As Guatemala’s voters signal a left turn, great powers are watching closely

What does an election reveal if not the winner? Since the end of Guatemala’s Civil War in 1996, no candidate has won a presidential election in the first round. The election on Sunday held to this pattern, although abstention and null votes (a blank ballot or write-in for an ineligible candidate) were the clear winners.

Sandra Torres, a well-known but polarizing figure in her third bid for the presidency, and Bernardo Arevalo, a congressman, first-time presidential hopeful, and former diplomat with a strong anti-graft message, have advanced to the second round, which will be held on August 20. The low voter turnout of 60 percent and high percentage of null votes—four times as high as in the last elections, making up nearly a quarter of all votes—reflect a prevailing sense of apathy among Guatemalan voters and an erosion of confidence in an electoral process that, to date, has been marred by seemingly arbitrary court decisions on candidates’ eligibility to run. For this cycle, political parties brought a record number of legal actions against each other, with at least three presidential candidates and other candidates for congress barred from running.

Nonetheless, Guatemala’s runoff election to replace term-limited Alejandro Giammattei will have far-reaching implications, both for the region and beyond. For one, Guatemala’s next president will be less ideologically conservative than the last three administrations in Central America’s most populous country. The emergence of more left-leaning governments is in line with trends from other recent elections in the region (Honduras, Chile, Colombia, and Brazil, for example).

The next president’s decision to align with China or maintain relations with Taiwan will reverberate beyond Guatemala’s borders. The outcome could determine whether the Biden administration has a reliable partner for its strategy in Central America—which is designed to help quell the surge of migrants on the US-Mexico border and to combat graft and corruption. And the economic challenges facing the country, including poverty, inequality, and fiscal deficits will require comprehensive policy measures and hard reforms from whoever takes office in 2024. That’s a tall order when considering the two candidates for the August runoff.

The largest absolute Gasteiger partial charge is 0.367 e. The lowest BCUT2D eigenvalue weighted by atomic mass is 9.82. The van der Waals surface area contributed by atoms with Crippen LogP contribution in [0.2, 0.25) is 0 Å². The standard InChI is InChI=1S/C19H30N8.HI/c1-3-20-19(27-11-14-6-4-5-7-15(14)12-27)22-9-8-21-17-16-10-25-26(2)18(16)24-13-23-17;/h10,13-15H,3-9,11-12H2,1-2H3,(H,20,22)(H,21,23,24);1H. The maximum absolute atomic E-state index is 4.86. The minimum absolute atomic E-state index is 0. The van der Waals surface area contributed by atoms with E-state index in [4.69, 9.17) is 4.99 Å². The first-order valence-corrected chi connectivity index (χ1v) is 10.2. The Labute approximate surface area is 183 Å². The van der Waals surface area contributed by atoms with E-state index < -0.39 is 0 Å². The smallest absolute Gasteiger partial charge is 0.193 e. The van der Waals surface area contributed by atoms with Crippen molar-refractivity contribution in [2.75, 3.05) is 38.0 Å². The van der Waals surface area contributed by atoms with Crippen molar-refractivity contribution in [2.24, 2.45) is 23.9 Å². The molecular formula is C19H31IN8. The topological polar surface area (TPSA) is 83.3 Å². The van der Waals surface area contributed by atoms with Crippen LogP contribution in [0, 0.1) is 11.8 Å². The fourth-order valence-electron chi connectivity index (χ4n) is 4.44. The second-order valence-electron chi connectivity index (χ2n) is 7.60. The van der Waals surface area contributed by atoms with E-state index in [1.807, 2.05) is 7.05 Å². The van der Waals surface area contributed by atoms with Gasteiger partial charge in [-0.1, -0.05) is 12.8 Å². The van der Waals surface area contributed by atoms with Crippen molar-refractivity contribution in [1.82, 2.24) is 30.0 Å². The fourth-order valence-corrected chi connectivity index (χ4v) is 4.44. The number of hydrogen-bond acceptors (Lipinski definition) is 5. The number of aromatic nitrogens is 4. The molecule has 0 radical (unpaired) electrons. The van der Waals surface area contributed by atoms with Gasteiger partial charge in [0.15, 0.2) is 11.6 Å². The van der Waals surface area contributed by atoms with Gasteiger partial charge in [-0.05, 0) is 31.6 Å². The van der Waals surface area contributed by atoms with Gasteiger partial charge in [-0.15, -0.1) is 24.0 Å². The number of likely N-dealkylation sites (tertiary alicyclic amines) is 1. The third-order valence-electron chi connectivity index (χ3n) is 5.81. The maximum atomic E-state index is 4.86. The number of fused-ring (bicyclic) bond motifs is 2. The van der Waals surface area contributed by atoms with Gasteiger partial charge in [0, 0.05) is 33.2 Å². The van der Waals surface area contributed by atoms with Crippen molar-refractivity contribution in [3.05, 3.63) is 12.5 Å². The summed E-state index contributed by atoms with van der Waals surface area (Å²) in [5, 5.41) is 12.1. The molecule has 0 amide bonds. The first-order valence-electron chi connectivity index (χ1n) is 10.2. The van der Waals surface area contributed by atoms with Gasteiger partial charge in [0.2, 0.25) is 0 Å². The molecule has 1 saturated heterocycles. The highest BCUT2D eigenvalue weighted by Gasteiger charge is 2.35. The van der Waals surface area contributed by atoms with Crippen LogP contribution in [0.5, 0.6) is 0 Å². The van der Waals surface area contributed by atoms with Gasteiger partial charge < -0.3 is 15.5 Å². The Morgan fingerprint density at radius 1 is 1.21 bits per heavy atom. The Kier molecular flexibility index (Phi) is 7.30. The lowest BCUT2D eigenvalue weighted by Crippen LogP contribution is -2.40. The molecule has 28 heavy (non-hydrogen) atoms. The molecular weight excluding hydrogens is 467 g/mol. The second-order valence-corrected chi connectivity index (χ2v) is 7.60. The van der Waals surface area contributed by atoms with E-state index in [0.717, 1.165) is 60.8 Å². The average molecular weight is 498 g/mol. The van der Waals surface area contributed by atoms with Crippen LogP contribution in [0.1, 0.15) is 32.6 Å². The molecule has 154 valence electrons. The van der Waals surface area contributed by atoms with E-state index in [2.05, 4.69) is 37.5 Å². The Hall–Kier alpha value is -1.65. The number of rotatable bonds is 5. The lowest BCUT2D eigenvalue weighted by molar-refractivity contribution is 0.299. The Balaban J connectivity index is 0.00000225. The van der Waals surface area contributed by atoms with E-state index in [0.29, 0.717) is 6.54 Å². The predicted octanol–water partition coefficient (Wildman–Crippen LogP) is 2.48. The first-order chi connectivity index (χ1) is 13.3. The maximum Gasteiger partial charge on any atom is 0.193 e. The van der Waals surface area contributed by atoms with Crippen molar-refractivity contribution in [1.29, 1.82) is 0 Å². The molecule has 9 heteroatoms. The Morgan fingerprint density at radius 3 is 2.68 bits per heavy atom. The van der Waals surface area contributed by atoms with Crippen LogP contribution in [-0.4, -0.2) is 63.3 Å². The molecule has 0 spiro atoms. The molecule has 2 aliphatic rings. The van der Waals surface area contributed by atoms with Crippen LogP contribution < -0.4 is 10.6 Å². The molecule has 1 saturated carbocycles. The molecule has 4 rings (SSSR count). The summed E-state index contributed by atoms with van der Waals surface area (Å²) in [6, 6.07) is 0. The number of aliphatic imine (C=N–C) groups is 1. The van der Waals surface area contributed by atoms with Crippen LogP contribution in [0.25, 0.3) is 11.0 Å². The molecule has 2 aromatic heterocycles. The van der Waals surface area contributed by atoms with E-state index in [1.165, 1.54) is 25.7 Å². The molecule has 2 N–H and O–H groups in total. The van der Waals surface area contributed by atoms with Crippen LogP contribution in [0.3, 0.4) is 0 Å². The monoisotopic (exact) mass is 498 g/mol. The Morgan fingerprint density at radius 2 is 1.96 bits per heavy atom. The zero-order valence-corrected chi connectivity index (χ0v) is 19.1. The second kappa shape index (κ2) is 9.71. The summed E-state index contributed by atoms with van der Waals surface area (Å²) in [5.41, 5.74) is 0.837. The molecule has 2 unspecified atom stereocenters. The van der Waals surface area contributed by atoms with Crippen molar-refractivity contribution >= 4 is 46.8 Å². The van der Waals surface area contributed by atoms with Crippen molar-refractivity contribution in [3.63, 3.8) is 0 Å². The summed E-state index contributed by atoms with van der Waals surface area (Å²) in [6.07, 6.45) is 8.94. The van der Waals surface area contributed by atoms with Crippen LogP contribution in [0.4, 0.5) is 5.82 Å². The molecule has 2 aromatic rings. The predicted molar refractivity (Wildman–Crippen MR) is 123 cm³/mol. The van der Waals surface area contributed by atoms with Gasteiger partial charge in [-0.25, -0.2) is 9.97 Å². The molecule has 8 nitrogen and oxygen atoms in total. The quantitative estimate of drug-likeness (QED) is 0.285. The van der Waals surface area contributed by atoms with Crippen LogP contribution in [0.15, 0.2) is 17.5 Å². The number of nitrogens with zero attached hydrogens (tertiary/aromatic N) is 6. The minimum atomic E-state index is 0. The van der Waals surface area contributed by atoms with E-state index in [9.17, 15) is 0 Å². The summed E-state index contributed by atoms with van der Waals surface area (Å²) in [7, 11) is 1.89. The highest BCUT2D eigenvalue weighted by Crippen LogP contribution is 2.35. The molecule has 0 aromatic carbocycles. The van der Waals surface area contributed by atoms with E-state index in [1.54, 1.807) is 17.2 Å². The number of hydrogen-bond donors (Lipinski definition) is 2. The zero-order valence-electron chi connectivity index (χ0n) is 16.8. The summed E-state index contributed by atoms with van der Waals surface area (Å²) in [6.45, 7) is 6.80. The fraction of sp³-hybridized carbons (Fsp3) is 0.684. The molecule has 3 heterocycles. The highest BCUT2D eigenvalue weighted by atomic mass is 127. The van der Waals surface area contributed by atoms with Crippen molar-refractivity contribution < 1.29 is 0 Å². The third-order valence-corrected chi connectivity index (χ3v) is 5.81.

Geopolitical implications

Guatemala is host to one of the last two Taiwanese embassies in Central America (the other is in Belize), and one of only seven in Latin America and the Caribbean. The outcome of the runoff election has the potential to tip the region’s balance toward China once and for all, thus shaping the future trajectory of not just Guatemala but also the broader interests of the United States and the rest of the Western Hemisphere. China has been calling on Guatemala to make the “right choice” and has overtly increased its footprint in the region in the last few months—first through Honduras’ decision to break off ties with Taiwan in March and then with reports of late-stage talks for the establishment of a Chinese military training facility in Cuba. Despite this, leading candidate Torres has vowed to maintain diplomatic ties with Taiwan. Arevalo’s position is less clear. He has stated that Guatemala’s sovereignty and interests are most important and that there is no reason to “jump trains.” After all, China is Guatemala’s second-biggest commercial partner, behind the United States.